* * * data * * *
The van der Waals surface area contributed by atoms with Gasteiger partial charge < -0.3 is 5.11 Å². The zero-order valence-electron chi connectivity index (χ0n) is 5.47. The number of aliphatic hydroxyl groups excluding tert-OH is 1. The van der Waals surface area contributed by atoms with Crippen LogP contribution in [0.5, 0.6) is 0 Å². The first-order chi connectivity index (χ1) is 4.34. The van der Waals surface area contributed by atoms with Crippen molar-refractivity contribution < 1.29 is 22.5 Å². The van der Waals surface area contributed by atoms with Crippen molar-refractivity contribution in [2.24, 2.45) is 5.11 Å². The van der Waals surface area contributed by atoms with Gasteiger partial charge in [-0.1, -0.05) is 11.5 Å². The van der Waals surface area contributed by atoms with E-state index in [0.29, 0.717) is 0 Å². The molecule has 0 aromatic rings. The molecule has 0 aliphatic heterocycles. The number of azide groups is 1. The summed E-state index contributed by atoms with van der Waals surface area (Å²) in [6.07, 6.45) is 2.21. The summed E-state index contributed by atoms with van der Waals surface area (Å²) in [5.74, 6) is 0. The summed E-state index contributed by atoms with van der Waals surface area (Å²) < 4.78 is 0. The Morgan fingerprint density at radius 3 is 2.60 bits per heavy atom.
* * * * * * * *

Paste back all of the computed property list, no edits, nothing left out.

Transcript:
The van der Waals surface area contributed by atoms with Gasteiger partial charge < -0.3 is 5.11 Å². The zero-order valence-electron chi connectivity index (χ0n) is 5.47. The number of aliphatic hydroxyl groups excluding tert-OH is 1. The van der Waals surface area contributed by atoms with Crippen LogP contribution in [0.5, 0.6) is 0 Å². The first-order chi connectivity index (χ1) is 4.34. The van der Waals surface area contributed by atoms with Crippen molar-refractivity contribution < 1.29 is 22.5 Å². The van der Waals surface area contributed by atoms with Crippen molar-refractivity contribution in [2.24, 2.45) is 5.11 Å². The van der Waals surface area contributed by atoms with Gasteiger partial charge in [-0.1, -0.05) is 11.5 Å². The van der Waals surface area contributed by atoms with E-state index in [0.29, 0.717) is 0 Å². The molecule has 0 aromatic rings. The molecule has 0 aliphatic heterocycles. The number of azide groups is 1. The summed E-state index contributed by atoms with van der Waals surface area (Å²) in [6.07, 6.45) is 2.21. The summed E-state index contributed by atoms with van der Waals surface area (Å²) in [5.74, 6) is 0. The summed E-state index contributed by atoms with van der Waals surface area (Å²) < 4.78 is 0. The Morgan fingerprint density at radius 3 is 2.60 bits per heavy atom.